Over the past few months, we’ve been listening. Deeply, actively listening. To the multitude of voices that have been silenced for far, far too long.
This International Women’s Day began with a headline from the Guardian that screamed: ‘You need to hear us’: over 1,000 female aid workers urge reform in open letter. Alexia Pepper de Caires, one of the organizers of the letter alongside Sarah Martin, Danielle Spencer and Anne Quesney, sums up their motivation succinctly: “The whole point of the letter is, ‘You need to hear us, because we’re the ones who are telling you what’s happening.'” The letter calls for “fundamental reforms to shift the patriarchal bias in aid” and is signed by over a thousand women in 81 countries.
An easy ask? No. But if anyone is up for the task, these 1,000+ women spread around the globe are. I am. If gun rights activism in the US is anything to judge by, the next generation of aid workers surely is. The women you say hello to in the hallway, or grab drinks with after work, or report to, or that report to you, the women with whom you exchange all-knowing glances at the coordination meetings, definitely are.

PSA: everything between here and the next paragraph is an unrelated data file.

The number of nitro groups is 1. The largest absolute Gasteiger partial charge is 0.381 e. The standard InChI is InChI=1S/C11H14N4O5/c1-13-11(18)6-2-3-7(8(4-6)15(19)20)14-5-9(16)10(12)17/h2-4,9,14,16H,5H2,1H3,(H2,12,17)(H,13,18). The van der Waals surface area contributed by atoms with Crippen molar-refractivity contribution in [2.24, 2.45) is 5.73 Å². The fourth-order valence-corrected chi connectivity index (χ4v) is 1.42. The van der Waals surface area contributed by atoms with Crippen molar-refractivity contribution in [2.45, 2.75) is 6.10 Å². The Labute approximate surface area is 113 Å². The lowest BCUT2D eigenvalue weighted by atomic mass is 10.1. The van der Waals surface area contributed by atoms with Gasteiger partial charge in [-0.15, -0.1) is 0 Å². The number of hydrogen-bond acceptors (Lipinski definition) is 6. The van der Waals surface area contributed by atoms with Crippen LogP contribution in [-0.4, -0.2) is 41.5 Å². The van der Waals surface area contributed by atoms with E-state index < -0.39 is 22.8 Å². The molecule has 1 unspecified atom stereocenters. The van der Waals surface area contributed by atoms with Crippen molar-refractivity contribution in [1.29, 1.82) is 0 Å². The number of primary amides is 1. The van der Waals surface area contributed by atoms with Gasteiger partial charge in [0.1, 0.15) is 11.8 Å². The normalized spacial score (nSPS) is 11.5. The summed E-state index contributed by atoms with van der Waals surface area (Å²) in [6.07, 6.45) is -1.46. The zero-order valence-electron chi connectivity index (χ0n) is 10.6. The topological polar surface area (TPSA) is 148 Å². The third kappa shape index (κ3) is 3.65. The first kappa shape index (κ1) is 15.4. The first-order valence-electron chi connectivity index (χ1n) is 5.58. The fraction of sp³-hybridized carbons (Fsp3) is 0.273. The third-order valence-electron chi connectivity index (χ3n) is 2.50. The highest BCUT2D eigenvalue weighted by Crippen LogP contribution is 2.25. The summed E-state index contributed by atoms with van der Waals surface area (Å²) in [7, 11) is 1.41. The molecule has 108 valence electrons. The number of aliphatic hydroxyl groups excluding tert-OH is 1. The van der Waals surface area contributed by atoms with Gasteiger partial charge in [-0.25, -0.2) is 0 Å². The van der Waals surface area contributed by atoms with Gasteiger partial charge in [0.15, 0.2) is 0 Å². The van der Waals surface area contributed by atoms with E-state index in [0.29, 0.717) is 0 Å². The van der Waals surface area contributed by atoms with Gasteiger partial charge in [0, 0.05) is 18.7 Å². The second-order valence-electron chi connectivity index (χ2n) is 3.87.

There is solidarity here. And a growing space in which people feel empowered to speak with louder and louder voices about practices that have, up to now, been considered “part of what you signed up for.” These are the words of a friend’s boss when employees asked, three times, about staff well-being during a global all-staff meeting.
My friend’s boss is wrong. He doesn’t yet realize that we have already been carried farther down along the shore than we realized. Not only by our own small strokes in the big blue sea, but also by the undercurrent of others’ actions and testimonies, which grow stronger and wider as they join with other currents. A sea change is underway.